But of course, nobody needed to worry. Stewart’s penchant for pointing out the absurd is what makes Rosewater unique among films of its kind. Where movies like Hunger focus on the brutality of imprisonment (and rightly so), Rosewater’s goal is different. It sets out to explore the personality of people like Bahari’s jailers, the Kafkaesque nature of life in Iran under Mahmoud Ahmadinejad, and the creativity it takes to survive in such a setting.
In the film, Bahari (Gael Garcia Bernal) leaves London, and his pregnant wife, to cover Iran’s controversial 2009 presidential election. He meets and interviews Iranians working for Ahmadinejad’s campaign, as well as those subverting the system and working for change — one scene has Bahari led up to an apartment roof covered with contraband satellite dishes. When there are accusations of fraud after the elections, followed by widespread protests, Bahari is arrested as a foreign spy. He’s held in solitary confinement, and interrogated and tortured by a man known only as Rosewater (so named for the smell of his perfume).
While there are scenes of physical torture onscreen, the film doesn’t show them in graphic detail — to the point where it almost feels that Stewart isn’t going as deep with the subject matter as he could have. But it does something instead that feels far more important.
'The Theory of Everything,' Life's Greatest Questions, and Missed Opportunities
The new Stephen Hawking biopic The Theory of Everything, presents the relationship between the famed physicist and his first wife, Jane, in beautiful display. Screenwriter Anthony McCarten described the underlying theme of the film such:
“If all of us were some kind of cosmic accident, what chance love? That’s the point at which science breaks down, and something else exists.”
That rift between the proofs and facts that drive Hawking (played by Eddie Redmayne) and the “something else” represented by the inspiring story at its center is one that reflects a larger conversation about faith, science, and the unknown that feels like it’s been a part of culture from the beginning of time (all puns aside). It’s unfortunate, then, that the film doesn’t take the opportunity to explore those discussions beyond the surface level.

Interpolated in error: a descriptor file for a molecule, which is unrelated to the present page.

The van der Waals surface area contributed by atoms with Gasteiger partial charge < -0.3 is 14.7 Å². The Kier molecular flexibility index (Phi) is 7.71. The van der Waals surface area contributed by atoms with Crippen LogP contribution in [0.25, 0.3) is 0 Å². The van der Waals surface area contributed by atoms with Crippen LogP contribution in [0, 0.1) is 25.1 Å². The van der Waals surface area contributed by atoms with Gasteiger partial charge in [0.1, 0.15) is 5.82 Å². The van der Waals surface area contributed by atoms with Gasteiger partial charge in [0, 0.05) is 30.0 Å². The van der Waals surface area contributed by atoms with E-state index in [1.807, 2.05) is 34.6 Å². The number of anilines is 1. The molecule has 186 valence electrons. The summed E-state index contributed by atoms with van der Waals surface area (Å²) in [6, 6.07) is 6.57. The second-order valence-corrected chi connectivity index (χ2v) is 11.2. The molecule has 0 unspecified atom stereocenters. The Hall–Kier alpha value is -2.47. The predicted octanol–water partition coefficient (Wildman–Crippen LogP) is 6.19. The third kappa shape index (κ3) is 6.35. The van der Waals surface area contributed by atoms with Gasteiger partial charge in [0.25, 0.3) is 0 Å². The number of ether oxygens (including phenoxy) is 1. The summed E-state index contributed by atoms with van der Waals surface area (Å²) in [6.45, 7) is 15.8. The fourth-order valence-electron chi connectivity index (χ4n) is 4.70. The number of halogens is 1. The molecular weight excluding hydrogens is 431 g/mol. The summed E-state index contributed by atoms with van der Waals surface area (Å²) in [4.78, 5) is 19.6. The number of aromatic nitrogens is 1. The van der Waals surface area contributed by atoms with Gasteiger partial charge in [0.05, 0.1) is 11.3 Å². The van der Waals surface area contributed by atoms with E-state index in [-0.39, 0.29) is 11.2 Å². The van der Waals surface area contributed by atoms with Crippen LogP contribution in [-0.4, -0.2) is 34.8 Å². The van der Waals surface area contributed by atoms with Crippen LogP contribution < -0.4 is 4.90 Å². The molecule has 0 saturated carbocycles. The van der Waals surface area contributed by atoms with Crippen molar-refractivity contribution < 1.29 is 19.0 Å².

'Dear White People:' A Satire of Injustice
It might be tempting for some viewers to see Dear White People as over-the-top. To see some of its characters as caricatures, or the offensive party that makes up its climax — with white students dressed in blackface — as unrealistic. But it’s not. For evidence, you only need to look as far as the credits, which show photos from similar events at other schools across the country. And when the president of Winchester claims that “racism is over in America,” it doesn’t sound too different from Bill O’Reilly’s similar claim on The Daily Show just last week.
Dear White People is clever, loving, angry satire. It’s a multi-faceted exploration of race in a time when such portrayals are needed, like peroxide on a deep cut. The film sometimes falters in its process, but delivers the goods when it matters most. The fact that it comes so stingingly close to reality is stunning. It’s funny. It’s sad.
'Rich Hill' Gives a Voice to Rural Missouri
“God has to be busy with everyone else. And hopefully he will come into my life. I hope it happens. It’s going to break my heart if it don’t.”
So says Andrew, one of the three teenage subjects of the documentary Rich Hill, currently playing in theaters across the country. While film refrains from any sermonizing on poverty, or any direct call to action from its audience, it’s mighty hard for socially minded Christians to hear these words and not feel compelled to react. Tracy Droz Tragos and Andrew Droz Palermo’s documentary is an unflinching portrait of poverty in rural America, and its sympathetic portrayals give heartbreaking examples of neighbors in need.
The film follows a year in the lives of three boys: Andrew, Harley, and Appachey. They don’t know each other, but they have much in common. Besides living in the small town of Rich Hill, Mo., all three come from troubled families living well below the poverty line. Andrew is the most hopeful of the group. He’s got a family he loves, and a father who means well, but whose unrealistic dreams keep the family moving from place to place and dodging unpaid bills. Thirteen-year-old Appachey and 15-year-old Harley, however, come from darker situations. Harley is a victim of sexual abuse (his mother is in jail for attempting to kill the man responsible), while Appachey’s violent behavioral issues are simply too much to handle for his single mom, overwhelmed with his siblings and a dilapidated house filled to the rafters with junk.